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Study Shows Cyclophilin A-regulated Ubiquitination Is Critical for RIG-I-mediated Antiviral Immune Responses
Author:        Updatetime:2017-06-29 Printer      Text Size:A A A 

Cyclophilin A (CypA, encoded by PPIA) is a peptidyl-prolyl cis/trans isomerase (PPIase) that is expressed ubiquitously in all type of cells. CypA is the major cellular target for the immunosuppressive drug cyclosporin A (CsA) and is involved in protein folding, cell signaling, inflammation, and tumorigenesis. Recent work suggests that it also plays a role in regulating virus replication.

Prof. LIU Wenjun’s group at the Institute of Microbiology, Chinese Academy of Sciences has been working on the function of CypA in regulating virus replication for many years. They have found that CypA-overexpressing transgenic mice exhibited resistance to influenza A virus infection.

Moreover, CypA interacted with influenza A virus M1 protein and inhibited virus replication by accelerating ubiquitin-proteasome degradation of the M1 protein, indicating that CypA can interact directly with viral protein to regulate virus replication. Yet several lines of evidence indicate that CypA can also regulate virus replication through modulating host immune responses. However, the molecular mechanism of how CypA regulates antiviral immune responses is rarely understood.

RIG-I can detect viral RNA and interact with MAVS to stimulate antiviral immune responses, leading to the production of type I interferons. Prof. LIU Wenjun’s group reveals an essential role of CypA in boosting RIG-I-mediated antiviral immune responses by controlling the ubiquitination of RIG-I and MAVS.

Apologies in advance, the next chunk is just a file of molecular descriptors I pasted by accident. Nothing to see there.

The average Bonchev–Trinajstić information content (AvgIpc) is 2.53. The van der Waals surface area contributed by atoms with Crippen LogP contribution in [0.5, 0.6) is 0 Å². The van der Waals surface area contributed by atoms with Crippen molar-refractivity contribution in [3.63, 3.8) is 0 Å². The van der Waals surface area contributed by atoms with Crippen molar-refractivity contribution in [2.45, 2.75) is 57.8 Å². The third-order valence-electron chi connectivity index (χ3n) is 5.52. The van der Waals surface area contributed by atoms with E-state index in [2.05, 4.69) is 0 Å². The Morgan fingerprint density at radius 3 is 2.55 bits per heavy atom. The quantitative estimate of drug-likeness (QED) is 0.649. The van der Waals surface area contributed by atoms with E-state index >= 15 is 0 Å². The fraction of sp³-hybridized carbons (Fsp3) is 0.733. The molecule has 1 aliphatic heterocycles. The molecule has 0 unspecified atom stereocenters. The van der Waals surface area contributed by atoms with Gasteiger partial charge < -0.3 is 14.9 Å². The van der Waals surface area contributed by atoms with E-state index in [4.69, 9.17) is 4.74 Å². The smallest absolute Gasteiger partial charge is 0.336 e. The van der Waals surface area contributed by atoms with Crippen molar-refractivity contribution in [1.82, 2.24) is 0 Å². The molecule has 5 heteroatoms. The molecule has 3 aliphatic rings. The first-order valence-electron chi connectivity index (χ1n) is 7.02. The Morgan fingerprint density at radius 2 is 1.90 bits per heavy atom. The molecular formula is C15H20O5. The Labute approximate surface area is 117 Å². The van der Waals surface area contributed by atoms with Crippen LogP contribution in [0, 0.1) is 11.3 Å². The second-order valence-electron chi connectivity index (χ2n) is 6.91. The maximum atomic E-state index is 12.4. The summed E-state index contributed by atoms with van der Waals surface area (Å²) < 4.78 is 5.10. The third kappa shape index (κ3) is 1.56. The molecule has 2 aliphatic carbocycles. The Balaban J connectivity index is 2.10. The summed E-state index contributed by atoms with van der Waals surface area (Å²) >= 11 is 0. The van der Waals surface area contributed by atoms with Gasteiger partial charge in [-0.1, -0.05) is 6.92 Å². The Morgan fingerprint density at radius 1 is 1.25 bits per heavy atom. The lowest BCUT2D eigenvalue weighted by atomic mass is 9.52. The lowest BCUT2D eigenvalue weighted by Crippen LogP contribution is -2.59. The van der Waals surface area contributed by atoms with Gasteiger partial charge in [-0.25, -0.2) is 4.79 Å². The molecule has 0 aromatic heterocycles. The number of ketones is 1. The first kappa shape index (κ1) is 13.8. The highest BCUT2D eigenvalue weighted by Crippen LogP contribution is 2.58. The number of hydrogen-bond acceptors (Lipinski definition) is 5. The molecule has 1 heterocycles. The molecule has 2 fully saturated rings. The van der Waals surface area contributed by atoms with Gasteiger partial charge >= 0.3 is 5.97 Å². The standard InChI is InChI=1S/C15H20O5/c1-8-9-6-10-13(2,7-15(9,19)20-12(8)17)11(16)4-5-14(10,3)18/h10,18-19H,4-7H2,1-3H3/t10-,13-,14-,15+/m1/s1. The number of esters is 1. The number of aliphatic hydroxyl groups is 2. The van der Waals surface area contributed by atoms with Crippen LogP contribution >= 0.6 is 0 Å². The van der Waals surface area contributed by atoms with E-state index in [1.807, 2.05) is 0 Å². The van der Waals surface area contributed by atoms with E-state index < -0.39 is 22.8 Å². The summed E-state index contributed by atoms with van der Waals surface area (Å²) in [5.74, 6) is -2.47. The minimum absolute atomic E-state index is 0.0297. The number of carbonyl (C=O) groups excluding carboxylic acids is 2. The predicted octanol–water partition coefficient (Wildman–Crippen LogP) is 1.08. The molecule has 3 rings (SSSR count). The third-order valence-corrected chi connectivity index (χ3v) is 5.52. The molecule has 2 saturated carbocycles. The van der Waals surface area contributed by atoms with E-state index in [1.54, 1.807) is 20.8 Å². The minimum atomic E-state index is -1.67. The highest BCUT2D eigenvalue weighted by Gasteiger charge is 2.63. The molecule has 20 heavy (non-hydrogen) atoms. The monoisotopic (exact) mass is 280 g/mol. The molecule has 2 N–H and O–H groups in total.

Deficiency of CypA impaired RIG-I-mediated type I IFN production and promoted viral replication in human cells and mice. Upon Sendai virus infection, CypA increased the interaction between RIG-I and its E3 ubiquitin ligase TRIM25, leading to enhanced TRIM25-mediated K63-linked ubiquitination of RIG-I that facilitated recruitment of RIG-I to MAVS. In addition, CypA and TRIM25 competitively interacted with MAVS, thereby inhibiting TRIM25-induced K48-linked ubiquitination of MAVS.

The article entitled Cyclophilin A-regulated ubiquitination is critical for RIG-I-mediated antiviral immune responses has been published online in eLife (https://elifesciences.org/articles/24425) with Associate Prof. SUN Lei and Prof. LIU Wenjun as corresponding authors, Dr. LIU Wei and Dr. LI Jing as joint first authors.

This work was supported by grants from the National Natural Science Foundation of China, the Key Research Program of the Chinese Academy of Sciences, and the National Key Technology Support Program. LIU is the principal investigator of the Innovative Research Group of National Natural Science Foundation of China.

CypA boosts RIG-I-mediated antiviral immune responses. A. The binding of CypA to RIG-I-C promotes the interaction between TRIM25 and RIG-I-N, leading to enhanced TRIM25-mediated K63-linked ubiquitination of RIG-I that facilitates recruitment of RIG-I to MAVS. B. CypA and TRIM25 competitively interacts with MAVS, thereby inhibiting TRIM25-induced K48-linked ubiquitination of MAVS. (Image by Prof. LIU Wenjun’s group)

 

Contact:

SUN Lei

CAS Key Laboratory of Pathogenic Microbiology and ImmunologyIMCAS

E-mail: sunlei362@im.ac.cn

LIU Wenjun

CAS Key Laboratory of Pathogenic Microbiology and ImmunologyIMCAS

E-mail: liuwj@im.ac.cn

 

 
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